10 Test your knowledge

Question 1

Referring to Figure 6 reproduced again for you below, state how many people per 10 000 of the North American population had heart attacks in (i) 1990; (ii) 1995; (iii) 2000. Make sure that you are reading from the correct y-axis (labelled ‘heart attacks per 10 000 population’).

Figure 6: The numbers of heart attacks and surgical procedures (angioplasty and coronary bypass) per 10 000 of the population in the USA between 1980 and 2005 (Swanton and Frost, 2007)

(i) 10; (ii) 8; (iii) 7.

Question 2

Name two distinct areas of the body that may be affected by the deposit of fatty plaques in the blood vessels.

Two of the following: heart or coronary arteries; blood vessels in brain; blood vessels in periphery, e.g. arms, legs.

Question 3

What factors increase the risk of someone developing cardiovascular diseases?

Age (increasing); smoking; gender (being male); diet (unhealthy or unbalanced); family history (genetic); inactivity (sedentary lifestyle); race/ethnicity; excess alcohol consumption; high blood cholesterol; psychosocial factors, e.g. stress, depression and anger; high blood pressure; diabetes (types 1 and 2); obesity and being overweight.

Question 4

Produce a table of risk factors for cardiovascular diseases (using your answers to Question 3), separating them into three columns of modifiable (biological and lifestyle) and non-modifiable (biological) risk factors. Explain your reasoning for which category you have placed the risk factor diabetes.

Place a tick alongside any risk factors that you have identified as being relevant to yourself or someone else you know. Suggest what measures you can take to positively influence any modifiable risk factors.

Your table should look like Table 6 below.

Table 6: Risk factors for cardiovascular diseases

Biological risk factors: non-modifiable Biological risk factors: modifiable by treatment or altered lifestyle Lifestyle risk factors: modifiable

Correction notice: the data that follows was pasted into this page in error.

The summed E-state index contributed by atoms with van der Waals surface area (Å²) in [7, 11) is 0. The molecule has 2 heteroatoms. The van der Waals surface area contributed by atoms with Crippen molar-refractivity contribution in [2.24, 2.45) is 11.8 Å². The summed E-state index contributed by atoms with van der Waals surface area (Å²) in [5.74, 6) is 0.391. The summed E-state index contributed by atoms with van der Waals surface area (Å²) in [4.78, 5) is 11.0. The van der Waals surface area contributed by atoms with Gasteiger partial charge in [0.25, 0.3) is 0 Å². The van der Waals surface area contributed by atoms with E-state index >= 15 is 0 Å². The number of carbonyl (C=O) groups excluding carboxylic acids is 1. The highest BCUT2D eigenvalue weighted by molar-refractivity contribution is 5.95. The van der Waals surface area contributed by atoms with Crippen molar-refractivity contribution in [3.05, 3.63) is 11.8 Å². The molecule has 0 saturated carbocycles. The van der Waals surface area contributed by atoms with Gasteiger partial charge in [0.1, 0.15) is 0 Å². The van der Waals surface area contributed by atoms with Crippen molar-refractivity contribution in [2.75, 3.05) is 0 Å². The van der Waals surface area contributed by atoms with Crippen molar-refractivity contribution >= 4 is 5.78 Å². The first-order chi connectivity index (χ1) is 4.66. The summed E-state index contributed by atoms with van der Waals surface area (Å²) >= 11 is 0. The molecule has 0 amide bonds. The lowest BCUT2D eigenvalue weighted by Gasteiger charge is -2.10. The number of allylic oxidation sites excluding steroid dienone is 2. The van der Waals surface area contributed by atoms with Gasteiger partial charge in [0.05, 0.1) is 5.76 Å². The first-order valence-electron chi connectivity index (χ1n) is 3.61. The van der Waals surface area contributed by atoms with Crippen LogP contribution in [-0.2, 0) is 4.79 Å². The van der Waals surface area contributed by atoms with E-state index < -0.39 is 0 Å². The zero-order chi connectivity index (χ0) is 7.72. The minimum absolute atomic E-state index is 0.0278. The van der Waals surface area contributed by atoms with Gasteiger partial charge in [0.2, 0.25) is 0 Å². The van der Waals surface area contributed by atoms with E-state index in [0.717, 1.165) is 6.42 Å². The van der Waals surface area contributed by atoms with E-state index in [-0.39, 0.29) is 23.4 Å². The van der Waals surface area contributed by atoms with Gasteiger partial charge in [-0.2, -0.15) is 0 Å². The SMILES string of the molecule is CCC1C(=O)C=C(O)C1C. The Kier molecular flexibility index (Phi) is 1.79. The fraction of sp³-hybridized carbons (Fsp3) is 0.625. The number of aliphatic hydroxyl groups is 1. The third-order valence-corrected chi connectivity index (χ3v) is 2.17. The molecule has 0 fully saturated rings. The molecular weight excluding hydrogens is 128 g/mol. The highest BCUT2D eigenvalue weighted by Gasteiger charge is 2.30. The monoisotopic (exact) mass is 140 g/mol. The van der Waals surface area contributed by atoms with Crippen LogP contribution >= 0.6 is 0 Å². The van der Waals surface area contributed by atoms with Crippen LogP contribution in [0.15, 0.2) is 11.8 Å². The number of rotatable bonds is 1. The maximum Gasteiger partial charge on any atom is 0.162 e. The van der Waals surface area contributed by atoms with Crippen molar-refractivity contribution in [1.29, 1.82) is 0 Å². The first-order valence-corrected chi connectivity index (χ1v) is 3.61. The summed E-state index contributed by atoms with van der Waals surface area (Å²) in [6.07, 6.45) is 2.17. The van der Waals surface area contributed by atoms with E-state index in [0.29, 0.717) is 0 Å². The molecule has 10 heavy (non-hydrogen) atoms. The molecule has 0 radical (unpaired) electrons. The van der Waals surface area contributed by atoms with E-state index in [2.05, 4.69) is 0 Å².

age (increasing) high blood cholesterol smoking
male high blood pressure (hypertension) diet (unhealthy or unbalanced)
family history (genetic) overweight and obesity inactivity (sedentary lifestyle)
race/ethnicity diabetes (Type 2) excess alcohol consumption
diabetes (Type 1) psychosocial factors, e.g. stress, depression, anger  

There are two types of diabetes. Type 1 would be classed as a biological non-modifiable risk factor, but Type 2 can be improved with appropriate management and so is modifiable – especially if it has arisen as a result of lifestyle, developed following weight gain.

Suggestions to positively influence modifiable risk factors could include:

  • reducing or give up smoking and alcohol intake
  • improving diet by following healthy eating guidelines
  • becoming more active, e.g. by taking the stairs instead of the escalator or lift or starting an exercise programme after a medical assessment
  • taking measures or obtaining advice on how to manage psychosocial factors.

Question 5

List three different causes of chest pain.

You could have mentioned any of the following: angina pectoris; ischaemia; pericarditis; myocardial infarction; musculoskeletal problems; indigestion (acid reflux); gallbladder disease; coronary artery disease.

Question 6

Distinguish between primary and secondary prevention strategies for developing cardiovascular diseases. Suggest why this distinction is important in relation to cardiovascular disease treatment.

Primary prevention strategies for developing cardiovascular diseases involve preventing the onset of disease in individuals without symptoms. Secondary prevention strategies refer to the prevention (or delay) of death or recurrence of disease in individuals with pre-existing symptoms. This distinction is made because recommendations are slightly different, depending on whether cardiovascular diseases have already been established in the patient. For example, the ‘Sheffield table’ to estimate cardiovascular disease risk is not appropriate for secondary prevention, that is, in people with established cardiovascular diseases such as myocardial infarction and angina.

Question 7

Explain why preventive measures (i.e. reduction of risk factors) are still required following any surgical treatment for cardiovascular diseases.

Following successful surgery, it remains essential to control the symptoms and further development of cardiovascular diseases by reducing the risk factors that contributed to the development of disease in the first place. For instance, a diet high in saturated fat would need to be modified.

Question 8

Explain why monitoring blood pressure and blood cholesterol levels are important in the management of cardiovascular diseases.

Hypertension and high blood cholesterol levels are early indicators, common to the development of many cardiovascular diseases. Regular monitoring of blood pressure and blood cholesterol levels is important so that medical interventions can take place to keep the levels of both under control.